National Highway Traffic Safety Administration (NHTSA), Department of Transportation (DOT).
Notice and request for comments.
The Department of Transportation (DOT) invites public comments about our intention to request the Office of Management and Budget (OMB) approval to extend an existing information collection. Before a Federal agency can collect certain information from the public, it must receive approval from the Office of Management and Budget (OMB). Under procedures established by the Paperwork Reduction Act of 1995, before seeking OMB approval, Federal agencies must solicit public comment on proposed collections of information, including extensions and reinstatement of previously approved collections.
Comments must be received on or before September 10, 2019.
You may submit comments [identified by Docket No. DOT-NHTSA-2019-0066] through one of the following methods:
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Federal eRulemaking Portal: http://www.regulations.gov. Follow the online instructions for submitting comments.
Mail or Hand Delivery: Docket Management Facility, U.S. Department of Transportation, 1200 New Jersey Avenue SE, West Building, Room W12-140, Washington, DC 20590; between 9 a.m. and 5 p.m., Monday through Friday, except on Federal holidays.
FOR FURTHER INFORMATION CONTACT:
Jonae Anderson, State Data Reporting Systems Division (NSA-120), Room W53-470, 1200 New Jersey Avenue SE, Washington, DC 20590. Mrs. Anderson can also be reached via email at firstname.lastname@example.org or via telephone at 202-366-1028. Please identify the relevant collection of information by referring to its OMB Control Number.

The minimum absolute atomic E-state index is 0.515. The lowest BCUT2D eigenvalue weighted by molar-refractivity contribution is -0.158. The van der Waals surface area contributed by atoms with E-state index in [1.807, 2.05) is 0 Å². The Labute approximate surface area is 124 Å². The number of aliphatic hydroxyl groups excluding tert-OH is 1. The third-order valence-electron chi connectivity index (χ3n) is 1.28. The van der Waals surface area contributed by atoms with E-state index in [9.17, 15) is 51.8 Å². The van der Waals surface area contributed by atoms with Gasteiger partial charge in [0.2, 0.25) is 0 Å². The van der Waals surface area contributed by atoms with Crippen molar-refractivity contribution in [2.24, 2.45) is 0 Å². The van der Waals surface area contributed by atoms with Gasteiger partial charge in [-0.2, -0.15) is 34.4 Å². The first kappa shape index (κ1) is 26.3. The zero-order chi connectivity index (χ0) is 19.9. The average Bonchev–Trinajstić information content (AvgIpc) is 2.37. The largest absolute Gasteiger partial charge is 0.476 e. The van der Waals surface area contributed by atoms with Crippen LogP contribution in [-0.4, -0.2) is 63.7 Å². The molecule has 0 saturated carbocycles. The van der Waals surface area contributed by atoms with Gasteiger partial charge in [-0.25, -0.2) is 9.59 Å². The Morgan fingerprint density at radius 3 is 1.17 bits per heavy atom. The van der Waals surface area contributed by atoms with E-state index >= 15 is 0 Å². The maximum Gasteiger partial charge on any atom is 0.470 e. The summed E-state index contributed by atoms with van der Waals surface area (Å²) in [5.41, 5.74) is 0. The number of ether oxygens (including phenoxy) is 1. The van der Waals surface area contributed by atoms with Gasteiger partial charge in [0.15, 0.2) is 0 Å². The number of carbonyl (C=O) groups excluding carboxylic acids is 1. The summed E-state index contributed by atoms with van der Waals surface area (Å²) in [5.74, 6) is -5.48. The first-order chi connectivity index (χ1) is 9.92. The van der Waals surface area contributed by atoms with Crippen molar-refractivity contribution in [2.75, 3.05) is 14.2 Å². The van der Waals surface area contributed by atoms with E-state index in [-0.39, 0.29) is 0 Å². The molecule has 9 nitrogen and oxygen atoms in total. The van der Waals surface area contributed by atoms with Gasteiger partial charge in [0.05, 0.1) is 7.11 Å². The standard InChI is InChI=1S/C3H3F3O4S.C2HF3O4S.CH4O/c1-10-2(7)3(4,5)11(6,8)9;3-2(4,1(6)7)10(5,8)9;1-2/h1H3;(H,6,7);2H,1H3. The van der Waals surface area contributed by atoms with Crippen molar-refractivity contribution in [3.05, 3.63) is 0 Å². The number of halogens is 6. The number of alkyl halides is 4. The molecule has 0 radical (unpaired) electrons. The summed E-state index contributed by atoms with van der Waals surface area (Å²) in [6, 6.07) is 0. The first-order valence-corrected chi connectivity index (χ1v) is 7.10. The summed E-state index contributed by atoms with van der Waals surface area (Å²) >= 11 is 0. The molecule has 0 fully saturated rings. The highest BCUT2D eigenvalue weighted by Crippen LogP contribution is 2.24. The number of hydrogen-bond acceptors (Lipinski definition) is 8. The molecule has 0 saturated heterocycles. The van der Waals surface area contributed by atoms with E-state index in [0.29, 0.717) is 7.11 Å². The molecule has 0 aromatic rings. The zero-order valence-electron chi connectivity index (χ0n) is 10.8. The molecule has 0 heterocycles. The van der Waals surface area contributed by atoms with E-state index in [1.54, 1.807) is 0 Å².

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Title: Crash Report Sampling System (CRSS) Information Collection.
OMB Control Number: 2127-0714.
Type of Request: Modification of a currently approved collection of information.
Type of Review: Regular.
Abstract: Under both the Highway Safety Act of 1966 and the National Traffic and Motor Vehicle Safety Act of 1966 (Pub. L. 89-563, Title 1, Sec. 106, 108, and 112) the National Highway Traffic Safety Administration (NHTSA) has the responsibility to collect crash data that support the establishment and enforcement of motor vehicle regulations and highway safety programs. These regulations and programs are developed to reduce fatalities and the property damage associated with motor vehicle crashes. NHTSA's National Center for Statistics and Analysis (NCSA) maintains a multidisciplinary approach to meet our users' data needs utilizing an efficient combination of census, sample-based, investigation, and existing State files to provide timely information on traffic crashes. The Crash Report Sampling System (CRSS) provides sample-based data on fatal, serious injury, and property-damage-only (PDO) crashes that helps users understand highway safety problem areas, develop countermeasures, and identify general data trends.